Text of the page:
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Article

Hanns-Bertold Dietz and Joseph Vella Bondin

(Matteo)

(b Valetta, Nov 16, 1715; d Naples, Oct 1760). Maltese composer and teacher. His grandfather, who was French, settled in Malta in 1661. Abos's cousin Carol Farrugia paid for him to go to Naples as a child and receive his musical training at the Conservatorio dei Poveri di Gesù. An entry in the 1729 account book of the institution lists a payment to a ‘Maltese maggiore’ for copying a ‘new work by Sig Francesco Durante, Dixit’. Abos's principal teachers at the conservatory would have been first Gaetano Greco, then Durante and Gerolimo Ferrara (not Leonardo Leo). His first opera for Naples was Le due zingare simili, an opera buffa staged at the Teatro Nuovo in 1742. In the same year he took teaching posts at two Neapolitan conservatories: the Poveri di Gesù Cristi, where he succeeded Alfonso Caggi as secondo maestro and assisted Francesco Feo until the institution was dissolved in ...

Article

Gloria Eive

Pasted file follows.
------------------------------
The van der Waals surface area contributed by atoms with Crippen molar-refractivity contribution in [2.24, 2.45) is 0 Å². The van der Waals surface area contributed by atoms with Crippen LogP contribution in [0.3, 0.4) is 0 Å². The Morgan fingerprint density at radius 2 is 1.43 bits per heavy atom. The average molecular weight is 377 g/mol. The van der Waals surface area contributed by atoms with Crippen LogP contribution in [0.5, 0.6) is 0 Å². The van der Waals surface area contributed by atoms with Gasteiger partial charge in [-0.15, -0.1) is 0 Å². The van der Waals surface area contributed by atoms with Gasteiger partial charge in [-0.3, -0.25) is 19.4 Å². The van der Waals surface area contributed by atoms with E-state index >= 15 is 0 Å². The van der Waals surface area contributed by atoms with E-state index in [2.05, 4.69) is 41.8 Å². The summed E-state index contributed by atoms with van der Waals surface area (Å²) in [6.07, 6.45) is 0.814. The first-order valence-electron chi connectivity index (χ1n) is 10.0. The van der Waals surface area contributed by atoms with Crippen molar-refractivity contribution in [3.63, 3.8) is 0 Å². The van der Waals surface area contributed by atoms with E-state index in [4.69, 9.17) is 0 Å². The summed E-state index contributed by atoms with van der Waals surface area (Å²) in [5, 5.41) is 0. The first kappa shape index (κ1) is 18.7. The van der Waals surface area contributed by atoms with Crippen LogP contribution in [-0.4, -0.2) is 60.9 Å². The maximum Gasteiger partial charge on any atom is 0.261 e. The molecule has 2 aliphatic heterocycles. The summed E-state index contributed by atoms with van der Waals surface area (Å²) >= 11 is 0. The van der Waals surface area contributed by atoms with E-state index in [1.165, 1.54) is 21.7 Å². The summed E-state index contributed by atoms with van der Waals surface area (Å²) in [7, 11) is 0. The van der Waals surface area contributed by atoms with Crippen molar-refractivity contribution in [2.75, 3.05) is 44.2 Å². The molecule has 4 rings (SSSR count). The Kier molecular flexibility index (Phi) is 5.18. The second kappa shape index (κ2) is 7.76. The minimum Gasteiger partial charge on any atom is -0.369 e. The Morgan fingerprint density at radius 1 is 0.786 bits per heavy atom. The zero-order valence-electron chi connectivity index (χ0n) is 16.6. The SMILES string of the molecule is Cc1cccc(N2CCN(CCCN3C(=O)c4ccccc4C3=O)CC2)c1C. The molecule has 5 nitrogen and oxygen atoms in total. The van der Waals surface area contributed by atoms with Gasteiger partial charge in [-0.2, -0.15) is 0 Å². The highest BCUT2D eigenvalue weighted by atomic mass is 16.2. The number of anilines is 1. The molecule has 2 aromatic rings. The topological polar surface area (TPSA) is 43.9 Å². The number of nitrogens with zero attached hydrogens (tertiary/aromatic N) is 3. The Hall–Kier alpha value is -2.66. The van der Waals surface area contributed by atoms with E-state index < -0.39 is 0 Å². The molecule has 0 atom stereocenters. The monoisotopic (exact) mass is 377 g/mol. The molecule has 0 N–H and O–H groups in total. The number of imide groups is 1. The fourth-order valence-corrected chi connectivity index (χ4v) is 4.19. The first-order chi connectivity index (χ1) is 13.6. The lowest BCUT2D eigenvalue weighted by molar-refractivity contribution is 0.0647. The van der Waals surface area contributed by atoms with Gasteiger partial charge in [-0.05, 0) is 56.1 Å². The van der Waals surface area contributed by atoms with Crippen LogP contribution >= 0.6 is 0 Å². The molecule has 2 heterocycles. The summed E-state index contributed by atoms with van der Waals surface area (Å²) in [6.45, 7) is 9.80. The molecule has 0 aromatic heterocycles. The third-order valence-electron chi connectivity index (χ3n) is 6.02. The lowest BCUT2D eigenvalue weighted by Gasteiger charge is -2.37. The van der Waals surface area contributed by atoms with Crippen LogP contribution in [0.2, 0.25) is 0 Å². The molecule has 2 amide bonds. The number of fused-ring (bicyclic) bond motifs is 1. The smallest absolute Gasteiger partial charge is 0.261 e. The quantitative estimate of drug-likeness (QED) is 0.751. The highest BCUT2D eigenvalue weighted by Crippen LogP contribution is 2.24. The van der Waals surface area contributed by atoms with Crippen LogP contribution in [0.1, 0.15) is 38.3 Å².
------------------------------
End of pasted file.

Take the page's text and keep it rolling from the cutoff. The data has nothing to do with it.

(b Faenza, bap. Dec 31, 1716; d Faenza, Oct 12, 1785). Italian violinist, composer and teacher. He studied with Tartini, probably between 1730 or 1731 and 1733, by which date his name appears in the list of musicians at Faenza Cathedral, as third (and last) violinist under the direction of his brother, Don Francesco Alberghi, maestro di cappella. In 1742 he was referred to in Faenza chronicles as ‘Paolo Alberghi, Professore’, and both his virtuosity and his compositions – sonatas and violin concertos – were extravagantly praised. In 1753 he became first violinist and, on his brother’s death in 1760, maestro di cappella as well; he retained both positions until his death. Alberghi supplemented his small salary from the cathedral by playing for civic festivities and for the two academies of Faenza, and by composing and teaching; among his pupils were Bernardo Campagnoli, Antonio Bisoni, Cristoforo Babbi and possibly Giuseppe Sarti (unconfirmed). A portrait of Alberghi in the Biblioteca Comunale of Faenza (which, together with the Archivio Capitolare del Duomo, contains much biographical material in manuscript) indicates that he was blind in one eye....